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“Miracle Man” Beats the Odds After His Chance of Survival is Less Than 10%

Michael Ryan, a 55-year-old retired New York City police lieutenant had been enjoying life in Weston, Florida, since he moved there in 2018 with his wife, Rosa, a retired New York City police sergeant.  The couple stayed busy working at the Fort Lauderdale Police Department and Broward College Law Enforcement Academy, respectively. They enjoyed spending time with their family, which includes two grown children, volunteering in the community and staying physically active.

An avid runner who had trained in martial arts since he was 16 years old, Michael seemed to be in great health. So, it was quite a shock when, during a routine therapeutic massage, he had a sudden heart attack that nearly cost him his life.

“I was on the massage table and my body locked up and I started to convulse,” Michael says of that day in May of 2023. Fortunately for him Lissette Martinez, a retired emergency room and trauma nurse, was getting a facial in the room next door. When she heard the cries for help from Michael’s masseuse, she rushed over and performed CPR on him for about six minutes until the paramedics arrived.

Michael was taken to Cleveland Clinic Weston Hospital where Kenneth Fromkin, MD, an interventional cardiologist, performed an emergency procedure to open the blocked arteries that had caused the heart attack.

Nina Thakkar Rivera, DO, PhD, a cardiologist who specializes in advanced heart failure and transplant cardiology, was called in to see Michael after the procedure and found that was “declining very rapidly.” She activated the shock team calling in Nicolas Brozzi, MD, a cardiothoracic heart transplant surgeon at Weston Hospital.

“As a consequence of his heart attack, Michael had gone into a rare cardiogenic shock,” Dr. Brozzi says. “That’s when the circulation is very slow in your body and the organs start shutting down. Michael was in an extreme condition.”

About 10 percent of patients who have heart attacks progress to cardiogenic shock, Dr. Brozzi says. And the chance of surviving that is less than 10 percent.

Michael Ryan with his wife after surgery.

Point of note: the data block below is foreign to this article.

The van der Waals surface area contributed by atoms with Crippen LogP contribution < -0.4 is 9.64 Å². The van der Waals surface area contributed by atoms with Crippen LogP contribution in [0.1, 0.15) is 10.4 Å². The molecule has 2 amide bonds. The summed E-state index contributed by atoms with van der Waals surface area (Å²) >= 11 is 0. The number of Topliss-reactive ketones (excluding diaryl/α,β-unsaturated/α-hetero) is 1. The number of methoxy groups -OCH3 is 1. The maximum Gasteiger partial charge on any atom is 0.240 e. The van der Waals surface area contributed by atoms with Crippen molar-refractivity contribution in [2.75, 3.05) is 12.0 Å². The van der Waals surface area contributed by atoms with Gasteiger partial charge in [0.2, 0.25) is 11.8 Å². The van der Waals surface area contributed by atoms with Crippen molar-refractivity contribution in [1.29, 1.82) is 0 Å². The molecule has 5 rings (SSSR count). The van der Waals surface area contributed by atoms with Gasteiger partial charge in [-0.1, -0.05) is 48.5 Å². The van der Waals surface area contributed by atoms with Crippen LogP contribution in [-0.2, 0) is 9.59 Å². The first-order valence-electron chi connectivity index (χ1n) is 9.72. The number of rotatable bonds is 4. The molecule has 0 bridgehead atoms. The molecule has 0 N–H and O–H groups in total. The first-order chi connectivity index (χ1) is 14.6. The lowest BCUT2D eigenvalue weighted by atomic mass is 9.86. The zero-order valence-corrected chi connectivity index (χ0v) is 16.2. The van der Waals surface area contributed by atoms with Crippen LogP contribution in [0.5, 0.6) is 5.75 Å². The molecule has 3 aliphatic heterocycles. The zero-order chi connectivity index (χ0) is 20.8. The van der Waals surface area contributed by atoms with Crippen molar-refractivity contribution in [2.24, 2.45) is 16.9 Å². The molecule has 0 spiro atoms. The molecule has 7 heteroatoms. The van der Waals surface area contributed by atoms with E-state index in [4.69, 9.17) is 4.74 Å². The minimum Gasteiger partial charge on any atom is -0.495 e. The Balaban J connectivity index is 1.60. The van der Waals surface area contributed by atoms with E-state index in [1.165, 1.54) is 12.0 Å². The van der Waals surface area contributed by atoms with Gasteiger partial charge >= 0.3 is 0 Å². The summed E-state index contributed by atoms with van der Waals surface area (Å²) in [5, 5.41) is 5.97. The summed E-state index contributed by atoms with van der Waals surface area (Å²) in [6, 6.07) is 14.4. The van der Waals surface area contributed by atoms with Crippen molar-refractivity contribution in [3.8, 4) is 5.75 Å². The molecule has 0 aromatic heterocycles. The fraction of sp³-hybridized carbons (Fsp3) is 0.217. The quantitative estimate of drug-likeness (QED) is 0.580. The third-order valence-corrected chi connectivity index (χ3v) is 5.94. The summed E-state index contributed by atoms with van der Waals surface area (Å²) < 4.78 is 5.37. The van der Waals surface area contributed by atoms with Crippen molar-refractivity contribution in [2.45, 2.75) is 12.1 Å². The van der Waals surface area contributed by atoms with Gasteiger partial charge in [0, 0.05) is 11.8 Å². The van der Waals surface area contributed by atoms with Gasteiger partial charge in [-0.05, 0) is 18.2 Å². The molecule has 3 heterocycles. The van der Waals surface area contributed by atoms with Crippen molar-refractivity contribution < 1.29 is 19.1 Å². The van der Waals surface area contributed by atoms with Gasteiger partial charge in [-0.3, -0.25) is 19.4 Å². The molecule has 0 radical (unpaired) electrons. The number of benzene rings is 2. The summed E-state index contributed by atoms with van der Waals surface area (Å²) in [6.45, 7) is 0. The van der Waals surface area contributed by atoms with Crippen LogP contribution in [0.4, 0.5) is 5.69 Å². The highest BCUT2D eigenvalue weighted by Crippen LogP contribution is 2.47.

Michael with Lissette, whose quick actions saved his life. (Courtesy: Michael Ryan)

Michael was placed on an ECMO (extracorporeal membrane oxygenation) machine, a simple form of the heart-lung machine used in open-heart surgery that oxygenates the blood and keeps it flowing through the body. By performing these essential functions for the body, it provides time for the patient to recover heart function or, in some cases, await a heart transplant.

This machine was vital, as not only had Michael had a critical heart attack resulting in sudden cardiac arrest, but also he developed cardiogenic shock from stress-induced cardiomyopathy known as Takotsubo, in which his heart lost all ability to pump for itself. “This machine meant the difference between life and death for Michael,” Dr. Brozzi says.

After four days, Michael’s heart was strong enough for him to be weaned off the ECMO machine. Unfortunately, though, his kidneys also were affected. Michael had suffered acute kidney injury, which is common after cardiogenic shock. His kidneys essentially shut down, requiring him to be placed on continuous dialysis.

“Initially, we didn’t think Michael would make it out of the hospital based on his presentation and how sick he was,” says Hany Anton, MD, a nephrologist at Weston Hospital. “It is very remarkable how he pulled through all of this.”

Michael remained in the hospital until July 31, when he was well enough to be discharged to a rehabilitation facility. He eventually returned home in mid-September – four months after his heart attack.

Michael Ryan with his care team in the neuro ICU.
Despite given a 10% chance to make it through, Michael, with the help of his care team, defied the odds. (Courtesy: Michael Ryan)

His last day of dialysis was October 27 and, despite some complications with his toes from the lack of circulation, Michael is recovering well and looking forward to possibly going back to work in a couple of months.

“Life took a hard turn on me fast,” Michael says. He credits his recovery to the strong support and prayers he received from his family, friends and community, as well as the expert multidisciplinary care he received at Cleveland Clinic. But, he says, one of the key factors in his survival was the lifesaving CPR he received from Lissette, the nurse in the massage room that day, who made sure to visit Michael at the hospital during his recovery – a very emotional first time meeting.

This was crucial because for every one-minute delay in bystander CPR, survival decreases by 10%. “I don’t think I would be here without her,” he says. He is making it his personal mission to encourage people to get trained in CPR.

Dr. Anton, who calls Michael “The Miracle Man,” says he believes what helped Michael was the good physical condition he was in prior to his heart attack and the presence of his family and friends throughout his time in the hospital.

“Michael had the odds stacked against him,” Dr. Anton says. “It is a miraculous recovery.”

Related Institutes: Heart, Vascular & Thoracic Institute (Miller Family)
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